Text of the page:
Now is the time to get uncomfortable. Through actions, learning and prayer I once again fuel the flame of love of God. There can be no waiting or excuses. “I don’t have the time” doesn’t cut it. We have one job to do in this life and that is to get to Heaven.

Time to once again role up my sleeves.

1. Learn – even on just the topic of Catholicism there is so much to discover that I won’t be done in my lifetime. Guided education through your parish or online with sites like Formed.org are a great place to start.
2. Act – Using the Corporal Works of Mercy as a starting point. If you’re more than happy donating money to help a cause, ask yourself if that’s too easy. Perhaps it’s time to nudge a little farther out of ye olde comfort zone and try something different.
3. Pray – prayer should not be boring. If you find your mind wandering or anticipating the end of a rote prayer, it’s time to use a different approach. Lectio Devina is one method. Another is just turning your stream of consciousness into a prayer. God knows all your thoughts anyway, you might as well direct them toward him.

The Amen, the faithful and true witness, the source of God’s creation, says this: “I know your works; I know that you are neither cold nor hot. I wish you were either cold or hot. So, because you are lukewarm, neither hot nor cold, I will spit you out of my mouth.” Revelations 3:14-16

Read more

Guide to Planning a Traditional Catholic Wedding

An engagement and the planning of a wedding is an exciting time for all couples. This is also a time for couples to decide in what ways they want God and their Catholic faith to be present in the ceremony. This is the service that, for many couples, will set the tone of how their faith will be a part of their daily lives.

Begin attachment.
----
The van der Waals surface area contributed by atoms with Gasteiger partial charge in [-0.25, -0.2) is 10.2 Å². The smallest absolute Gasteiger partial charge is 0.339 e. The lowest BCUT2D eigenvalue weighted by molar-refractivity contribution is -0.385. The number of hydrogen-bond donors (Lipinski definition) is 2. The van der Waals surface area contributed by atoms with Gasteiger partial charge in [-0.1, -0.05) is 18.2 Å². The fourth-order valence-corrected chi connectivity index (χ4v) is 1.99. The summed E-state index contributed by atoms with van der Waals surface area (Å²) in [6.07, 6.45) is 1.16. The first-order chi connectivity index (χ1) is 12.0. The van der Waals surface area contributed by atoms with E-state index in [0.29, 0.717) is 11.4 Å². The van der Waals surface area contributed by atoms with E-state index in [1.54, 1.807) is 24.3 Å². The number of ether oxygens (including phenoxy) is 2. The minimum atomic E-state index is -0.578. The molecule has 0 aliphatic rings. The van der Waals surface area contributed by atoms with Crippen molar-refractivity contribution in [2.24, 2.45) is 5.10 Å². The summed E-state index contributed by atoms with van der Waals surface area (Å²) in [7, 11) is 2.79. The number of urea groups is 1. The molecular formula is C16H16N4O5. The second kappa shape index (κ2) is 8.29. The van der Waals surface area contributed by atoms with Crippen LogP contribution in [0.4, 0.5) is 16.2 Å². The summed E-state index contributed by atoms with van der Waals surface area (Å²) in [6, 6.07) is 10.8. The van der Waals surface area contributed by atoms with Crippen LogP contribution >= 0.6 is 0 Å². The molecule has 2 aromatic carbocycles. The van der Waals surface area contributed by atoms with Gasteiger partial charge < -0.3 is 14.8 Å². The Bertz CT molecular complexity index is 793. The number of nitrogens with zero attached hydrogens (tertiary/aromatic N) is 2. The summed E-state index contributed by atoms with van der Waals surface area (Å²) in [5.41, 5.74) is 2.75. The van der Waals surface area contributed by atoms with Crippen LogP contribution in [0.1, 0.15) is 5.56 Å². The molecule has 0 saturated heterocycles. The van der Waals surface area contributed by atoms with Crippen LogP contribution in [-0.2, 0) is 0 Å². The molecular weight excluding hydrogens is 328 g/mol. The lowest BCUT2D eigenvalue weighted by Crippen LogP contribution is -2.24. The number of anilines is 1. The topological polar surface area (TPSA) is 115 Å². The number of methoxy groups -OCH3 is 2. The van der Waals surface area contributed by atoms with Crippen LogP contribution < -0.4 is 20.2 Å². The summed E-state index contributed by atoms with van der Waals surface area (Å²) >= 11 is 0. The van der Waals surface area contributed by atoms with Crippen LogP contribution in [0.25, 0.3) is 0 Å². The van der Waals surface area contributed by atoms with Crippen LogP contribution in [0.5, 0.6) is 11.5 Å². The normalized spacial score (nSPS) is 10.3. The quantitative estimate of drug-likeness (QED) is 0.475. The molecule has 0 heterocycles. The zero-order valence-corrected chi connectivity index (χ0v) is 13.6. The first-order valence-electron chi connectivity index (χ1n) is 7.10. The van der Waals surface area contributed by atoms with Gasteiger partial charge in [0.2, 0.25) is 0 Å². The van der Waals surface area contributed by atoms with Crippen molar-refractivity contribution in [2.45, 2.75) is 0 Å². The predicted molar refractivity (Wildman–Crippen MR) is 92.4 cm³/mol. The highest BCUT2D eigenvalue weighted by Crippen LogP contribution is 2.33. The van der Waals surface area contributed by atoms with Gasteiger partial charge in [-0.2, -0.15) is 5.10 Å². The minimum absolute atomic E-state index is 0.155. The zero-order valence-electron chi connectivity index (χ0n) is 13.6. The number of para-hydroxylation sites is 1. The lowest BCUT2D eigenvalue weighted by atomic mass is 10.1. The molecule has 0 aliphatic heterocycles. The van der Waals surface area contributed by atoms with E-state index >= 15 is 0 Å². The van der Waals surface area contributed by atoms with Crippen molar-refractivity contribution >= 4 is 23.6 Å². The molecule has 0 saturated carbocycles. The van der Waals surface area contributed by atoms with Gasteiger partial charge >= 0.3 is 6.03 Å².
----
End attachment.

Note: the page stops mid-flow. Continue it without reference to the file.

First and foremost, you need to determine if you are eligible to get married in the Catholic Church and, if you are, determine the next steps to take in planning your traditional Catholic wedding.

Traditional Catholic Couple

Before You Start: Are You Eligible?

Many Catholics find themselves wanting to include their faith in the ceremony that will begin the next chapter of their lives. After all, marriage is a sacrament in the Catholic faith and adhering to Catholic tradition can create a unique bond between a husband and a wife. However, before two people decide to be joined, not only legally but spiritually, they must meet some standard criteria.


While both people who are going to be married do not have to be specifically Catholic, they are required to be a baptized Christian. One partner, however, must be Catholic, and they both need to be free to marry. If you were or your partner was previously married, and then divorced, you are ineligible to be married in the Catholic Church. However, if either of you has been married and had the marriage annulled or your previous spouse has died, you can continue to move forward with your faithful marriage plans.